So this article is about why speed work doesn’t work — at least not for the reasons you think it does.
Speed work defined
For now, let’s define speed work as anything under a 7 RPE. If you complete a set and you could have done 5 or more reps, it counts as speed work. If you’re doing doubles or triples with less than 75%, it probably counts. If you’re doing singles with less than 85%, it probably counts. If this is just a warm-up to your heavier work, then it probably doesn’t count as speed work.
Reason #1: Force output during speed work is crap
If you attempt a squat in a meet and grind it for 15 or 20 seconds, but complete the lift for white lights, yet your competitor completes the same weight in 3 seconds, who wins? Assume both of you move up 5 pounds and miss. The answer is you tie (or win/lose based on bodyweight which is pretty much a tie) because there is NO time component to powerlifting. Despite the name, power (in the physics sense) is not what you care about as a powerlifter. You care about force.
It’s common meathead knowledge that force equals mass times acceleration and many of you can cite Russian manuals that state, in theory, you can maximize force by maximizing the mass on the bar or the acceleration.
I’m here to tell you that doesn’t work in reality.
I’ve tested it. Peak force production is tied to the weight on the bar. Are you trying to maximize force? Add weight. In real life, you won’t be able to accelerate enough to produce force like you can in a max lift. No way around it. Sure, a set done with maximum acceleration will produce more force than one done with an even tempo. But only if the weight on the bar is similar. If you always accelerate maximally, you will produce more force if the weight on the bar is heavier, even though acceleration is less.
For those who want a reason why, here it is. It takes time for your body to ramp up to maximum force (Fmax). In a heavy lift the bar speed is slow enough to get there (or get close). In a light lift, the bar speed is too fast for you to have time to get to Fmax.
Force, the most important quality for a powerlifter, is not practiced with speed work. Doing speed work does not produce maximal force. In theory it should, but in real life it doesn’t. My numbers indicate that even at 75% of 1RM (too heavy to be considered “speed weight” by most), force production is still only 85%. When you consider that increasing the weight to 90% or 95% yields near-maximum levels of force production, it’s easy to see that when it comes to practicing your ability to produce force, you can’t beat heavy weights. And if you’re worried about spending too much time with 90-95% loads, please read my previous article “You are not overtrained”. Don’t be scared.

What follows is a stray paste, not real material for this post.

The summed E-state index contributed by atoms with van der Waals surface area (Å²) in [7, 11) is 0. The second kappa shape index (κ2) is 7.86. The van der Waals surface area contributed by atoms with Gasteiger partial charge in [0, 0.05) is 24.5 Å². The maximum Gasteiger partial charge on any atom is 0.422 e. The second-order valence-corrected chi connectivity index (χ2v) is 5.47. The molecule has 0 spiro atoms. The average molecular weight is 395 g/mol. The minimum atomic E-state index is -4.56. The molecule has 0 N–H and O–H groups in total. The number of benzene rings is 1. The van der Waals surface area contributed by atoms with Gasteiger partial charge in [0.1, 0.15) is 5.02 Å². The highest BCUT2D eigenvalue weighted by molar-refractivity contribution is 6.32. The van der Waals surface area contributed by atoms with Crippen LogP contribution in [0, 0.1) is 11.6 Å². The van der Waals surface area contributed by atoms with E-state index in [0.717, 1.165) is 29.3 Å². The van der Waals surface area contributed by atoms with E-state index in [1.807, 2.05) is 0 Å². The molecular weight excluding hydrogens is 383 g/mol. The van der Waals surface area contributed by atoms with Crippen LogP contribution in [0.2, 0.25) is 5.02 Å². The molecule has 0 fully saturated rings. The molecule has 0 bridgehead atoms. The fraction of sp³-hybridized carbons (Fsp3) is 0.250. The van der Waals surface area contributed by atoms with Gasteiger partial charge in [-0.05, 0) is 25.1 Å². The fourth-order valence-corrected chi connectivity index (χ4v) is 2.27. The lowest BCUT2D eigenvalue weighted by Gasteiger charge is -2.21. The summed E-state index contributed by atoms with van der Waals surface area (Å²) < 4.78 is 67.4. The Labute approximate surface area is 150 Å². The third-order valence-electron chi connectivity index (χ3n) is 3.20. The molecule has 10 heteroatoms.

Reason #2: Technique is not perfected
If you have decent form (i.e. You know what good form is and you can demonstrate it with light weight), then speed work will not help you get better. The weights are typically so light that they involve a different motor pattern than will be used on heavy weight. Besides, it makes far more sense to do technique practice with a weight that challenges your technique (and thus requires you to pay attention and practice) than to do technique practice with something easy.
So why do people do it?
Powerlifting is a pretty simple sport. There is force and technique. Not much else plays a role. Speed work can contribute to hypertrophy, but it’s not ideal. So why do people seem to get gains from doing speed work?
First, it’s hard to say that speed work gave them the gains. These programming changes are almost never made in isolation, so it easily could have been some other aspect of training.
If you use speed work in your training, I encourage you to gradually migrate to something heavier. Don’t over-complicate it. Just gradually use heavier weights. Your prime work sets need to be at least an 8 RPE if not higher. No need to thank me — your future PR says it all.Mike Tuchscherer is the founder of Reactive Training Systems as well as a competitive powerlifter. In his own powerlifting career, Mike has racked up wins all over the world including national titles, world records, and IPF world championships. In 2009, Mike went to Taiwan and became the first American male in history to win the gold medal for Powerlifting at the World Games. Since, he has been pursuing raw competitions where he has continued to set records and compete among the best on the planet. Professionally, Mike has coached 12 national champions, 2 IPF world record holders, national record holders in countries throughout the world, pro level multi ply lifters, strongmen, and literally hundreds of lifters who have set incredible personal bests following Mike’s coaching advice Website, Facebook, YouTube, Twitter